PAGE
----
Indra Routing Protocol Logo


Lightning powered distributed virtual private network with Bitcoin and Lightning integration.


White Paper

The ubiquitous use of encryption on the internet took some time to happen, there was a time when the US government defined them as munitions and claimed export restrictions, and famously the PGP project broke this via the First Amendment, by literally printing the source code on paper and then posting it, it became recognised that code, and encryption, are protected speech.

With ubiquitous 128 bit AES encryption now in use by default, the content of messages is secure. However, the volume and endpoints of signals are still useful intelligence data, enabling state level actors to attack internet users and violate their privacy and threaten their safety.

Protecting against this high level attack the main network currently doing this work is the Tor network. However, this system has many flaws, and in recent times its centralised node registry has come under sustained attack by DDoS (distributed denial of service) attacks.

One of the big problems that I saw with this network is its weak network effect. There is no incentive for anyone to run nodes on the network, and worse, the most common use case is tunneling back out of the network to anonymize location, is largely abused and led to a lot of automated block systems arising on many internet services to prevent this abuse.

The use case that Indranet is first targeted at is protecting location origin data for Bitcoin transactions and Lightning Network channels. The increasing value of the currency makes it potentially profitable for the harvesting of geolocation data associated with targets in order to physically attack them and take their bitcoins. There has been more than a few such incidents already, and this is likely to trend upwards and make the Tor network an ongoing target to stop these transactions from working and/or unmask their locations and enable further escalation.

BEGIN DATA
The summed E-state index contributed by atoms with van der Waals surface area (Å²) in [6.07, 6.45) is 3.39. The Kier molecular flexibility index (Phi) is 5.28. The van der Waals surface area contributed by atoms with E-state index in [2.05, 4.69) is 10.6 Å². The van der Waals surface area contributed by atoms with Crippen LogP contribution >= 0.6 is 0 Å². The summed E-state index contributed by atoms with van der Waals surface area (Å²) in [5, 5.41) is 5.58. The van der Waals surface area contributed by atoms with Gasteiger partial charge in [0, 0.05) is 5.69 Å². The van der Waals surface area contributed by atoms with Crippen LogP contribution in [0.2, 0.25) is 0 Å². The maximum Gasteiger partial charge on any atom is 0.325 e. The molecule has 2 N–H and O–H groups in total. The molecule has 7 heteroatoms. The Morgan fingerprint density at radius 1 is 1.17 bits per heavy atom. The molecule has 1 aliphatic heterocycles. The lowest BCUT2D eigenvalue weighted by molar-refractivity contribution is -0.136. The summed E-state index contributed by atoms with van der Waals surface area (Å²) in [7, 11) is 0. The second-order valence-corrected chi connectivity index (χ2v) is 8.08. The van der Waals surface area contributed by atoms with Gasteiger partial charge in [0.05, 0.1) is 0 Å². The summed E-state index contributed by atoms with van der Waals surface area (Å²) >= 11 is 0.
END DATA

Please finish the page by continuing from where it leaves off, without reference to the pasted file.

Lightning, in particular, currently half of the network capacity is routed through nodes running on Google Cloud and Amazon Web Services, forming a very large soft point for governments to harm the routing capacity of the network, impeding adoption, and potentially making a way for users to be robbed by state sized actors like the CIA, FSB, MI6 and similar organisations with zero accountability.

Thus, Indranet’s main task is in fact creating a network of hidden services that are used by Bitcoin and Lightning node operators to perform transactions that will not be detectable or locatable by even large scale actors.

Thus, it is essential that routers on Indranet get paid for their work, in order to maintain their connection and equipment costs.

For this, Indranet uses a modified Lightning Network transaction scheme where users reserve session slots with routers via chaumian minting, which are then sent in onion layered packets to initiate sessions and in this payment, providing the node with the ability to claim the reservation payments that were made to acquire the vouchers.

In this way, nodes are unable to correlate between payments through LN and the spending of their vouchers, allowing routers to be paid, and thus incentive to increase routing capacity through the ability to then pay for the infrastructure running the network.

Indranet will use a programmable, client side onion construction scheme that will be designed to be configurable and programmable such that the uniform three hop pattern can be extended to include parallel multipath and dancing paths and make tradeoffs for latency, reliability and obfuscation for other purposes. In addition, it forms a universal routing layer that enables users to get around the currently complex and sometimes impossible restrictions on inbound traffic caused by IPv4 and Network Address Translation.


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